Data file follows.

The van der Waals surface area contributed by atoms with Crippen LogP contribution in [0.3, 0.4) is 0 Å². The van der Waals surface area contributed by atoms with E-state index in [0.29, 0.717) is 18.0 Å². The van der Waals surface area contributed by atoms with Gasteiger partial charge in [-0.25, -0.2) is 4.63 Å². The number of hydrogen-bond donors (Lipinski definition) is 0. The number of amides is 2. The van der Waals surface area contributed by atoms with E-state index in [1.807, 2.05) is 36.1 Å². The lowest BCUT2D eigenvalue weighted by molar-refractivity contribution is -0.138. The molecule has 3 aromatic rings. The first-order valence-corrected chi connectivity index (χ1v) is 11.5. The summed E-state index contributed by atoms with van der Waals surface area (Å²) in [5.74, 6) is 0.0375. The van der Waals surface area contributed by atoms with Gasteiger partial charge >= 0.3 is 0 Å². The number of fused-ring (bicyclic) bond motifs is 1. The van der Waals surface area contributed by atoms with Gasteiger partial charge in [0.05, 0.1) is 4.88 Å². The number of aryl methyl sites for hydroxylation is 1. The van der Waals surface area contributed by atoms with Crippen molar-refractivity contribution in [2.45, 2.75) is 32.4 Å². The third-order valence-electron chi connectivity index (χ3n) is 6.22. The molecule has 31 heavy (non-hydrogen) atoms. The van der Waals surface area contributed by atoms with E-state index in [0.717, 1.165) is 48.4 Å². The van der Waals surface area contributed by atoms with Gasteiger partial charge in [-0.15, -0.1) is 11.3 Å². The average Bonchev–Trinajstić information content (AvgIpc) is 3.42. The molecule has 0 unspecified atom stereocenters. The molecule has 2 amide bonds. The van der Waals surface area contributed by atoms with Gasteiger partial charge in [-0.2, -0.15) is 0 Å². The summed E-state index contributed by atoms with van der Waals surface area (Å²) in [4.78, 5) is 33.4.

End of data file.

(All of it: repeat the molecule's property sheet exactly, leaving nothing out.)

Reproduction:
The van der Waals surface area contributed by atoms with Crippen LogP contribution in [0.3, 0.4) is 0 Å². The van der Waals surface area contributed by atoms with E-state index in [0.29, 0.717) is 18.0 Å². The van der Waals surface area contributed by atoms with Gasteiger partial charge in [-0.25, -0.2) is 4.63 Å². The number of hydrogen-bond donors (Lipinski definition) is 0. The number of amides is 2. The van der Waals surface area contributed by atoms with E-state index in [1.807, 2.05) is 36.1 Å². The lowest BCUT2D eigenvalue weighted by molar-refractivity contribution is -0.138. The molecule has 3 aromatic rings. The first-order valence-corrected chi connectivity index (χ1v) is 11.5. The summed E-state index contributed by atoms with van der Waals surface area (Å²) in [5.74, 6) is 0.0375. The van der Waals surface area contributed by atoms with Gasteiger partial charge >= 0.3 is 0 Å². The number of fused-ring (bicyclic) bond motifs is 1. The van der Waals surface area contributed by atoms with Gasteiger partial charge in [0.05, 0.1) is 4.88 Å². The number of aryl methyl sites for hydroxylation is 1. The van der Waals surface area contributed by atoms with Crippen molar-refractivity contribution in [2.45, 2.75) is 32.4 Å². The third-order valence-electron chi connectivity index (χ3n) is 6.22. The molecule has 31 heavy (non-hydrogen) atoms. The van der Waals surface area contributed by atoms with E-state index in [0.717, 1.165) is 48.4 Å². The van der Waals surface area contributed by atoms with Gasteiger partial charge in [-0.15, -0.1) is 11.3 Å². The average Bonchev–Trinajstić information content (AvgIpc) is 3.42. The molecule has 0 unspecified atom stereocenters. The molecule has 2 amide bonds. The van der Waals surface area contributed by atoms with Gasteiger partial charge in [-0.2, -0.15) is 0 Å². The summed E-state index contributed by atoms with van der Waals surface area (Å²) in [4.78, 5) is 33.4.